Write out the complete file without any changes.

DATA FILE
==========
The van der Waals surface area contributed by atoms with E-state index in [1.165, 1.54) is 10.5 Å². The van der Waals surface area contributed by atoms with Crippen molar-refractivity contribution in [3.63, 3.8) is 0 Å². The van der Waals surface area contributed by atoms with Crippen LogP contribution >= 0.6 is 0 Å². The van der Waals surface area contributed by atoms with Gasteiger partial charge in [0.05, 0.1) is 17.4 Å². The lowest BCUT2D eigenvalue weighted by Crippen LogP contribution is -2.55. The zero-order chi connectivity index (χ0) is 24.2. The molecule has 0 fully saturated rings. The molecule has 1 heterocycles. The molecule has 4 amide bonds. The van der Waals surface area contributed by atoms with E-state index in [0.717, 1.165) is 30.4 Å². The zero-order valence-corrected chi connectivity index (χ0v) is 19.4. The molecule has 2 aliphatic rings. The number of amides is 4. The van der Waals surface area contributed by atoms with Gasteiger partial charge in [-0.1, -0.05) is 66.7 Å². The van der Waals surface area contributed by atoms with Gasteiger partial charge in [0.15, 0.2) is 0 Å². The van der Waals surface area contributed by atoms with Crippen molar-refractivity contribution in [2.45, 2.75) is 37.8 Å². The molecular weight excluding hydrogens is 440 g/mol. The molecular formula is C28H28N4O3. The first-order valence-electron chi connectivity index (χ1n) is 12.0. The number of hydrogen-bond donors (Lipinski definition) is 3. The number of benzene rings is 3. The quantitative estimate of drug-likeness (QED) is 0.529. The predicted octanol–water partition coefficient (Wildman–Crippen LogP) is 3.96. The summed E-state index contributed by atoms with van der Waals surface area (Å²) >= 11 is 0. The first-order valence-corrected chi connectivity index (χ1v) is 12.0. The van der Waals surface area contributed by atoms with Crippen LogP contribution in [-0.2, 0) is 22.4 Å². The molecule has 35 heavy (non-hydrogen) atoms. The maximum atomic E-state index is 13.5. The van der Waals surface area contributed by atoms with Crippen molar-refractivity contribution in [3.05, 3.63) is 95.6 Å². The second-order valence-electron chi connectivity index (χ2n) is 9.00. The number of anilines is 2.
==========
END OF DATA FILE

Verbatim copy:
The van der Waals surface area contributed by atoms with E-state index in [1.165, 1.54) is 10.5 Å². The van der Waals surface area contributed by atoms with Crippen molar-refractivity contribution in [3.63, 3.8) is 0 Å². The van der Waals surface area contributed by atoms with Crippen LogP contribution >= 0.6 is 0 Å². The van der Waals surface area contributed by atoms with Gasteiger partial charge in [0.05, 0.1) is 17.4 Å². The lowest BCUT2D eigenvalue weighted by Crippen LogP contribution is -2.55. The zero-order chi connectivity index (χ0) is 24.2. The molecule has 0 fully saturated rings. The molecule has 1 heterocycles. The molecule has 4 amide bonds. The van der Waals surface area contributed by atoms with E-state index in [0.717, 1.165) is 30.4 Å². The zero-order valence-corrected chi connectivity index (χ0v) is 19.4. The molecule has 2 aliphatic rings. The number of amides is 4. The van der Waals surface area contributed by atoms with Gasteiger partial charge in [-0.1, -0.05) is 66.7 Å². The van der Waals surface area contributed by atoms with Gasteiger partial charge in [0.15, 0.2) is 0 Å². The van der Waals surface area contributed by atoms with Crippen molar-refractivity contribution in [2.45, 2.75) is 37.8 Å². The molecular weight excluding hydrogens is 440 g/mol. The molecular formula is C28H28N4O3. The first-order valence-electron chi connectivity index (χ1n) is 12.0. The number of hydrogen-bond donors (Lipinski definition) is 3. The number of benzene rings is 3. The quantitative estimate of drug-likeness (QED) is 0.529. The predicted octanol–water partition coefficient (Wildman–Crippen LogP) is 3.96. The summed E-state index contributed by atoms with van der Waals surface area (Å²) >= 11 is 0. The first-order valence-corrected chi connectivity index (χ1v) is 12.0. The van der Waals surface area contributed by atoms with Crippen LogP contribution in [-0.2, 0) is 22.4 Å². The molecule has 35 heavy (non-hydrogen) atoms. The maximum atomic E-state index is 13.5. The van der Waals surface area contributed by atoms with Crippen molar-refractivity contribution in [3.05, 3.63) is 95.6 Å². The second-order valence-electron chi connectivity index (χ2n) is 9.00. The number of anilines is 2.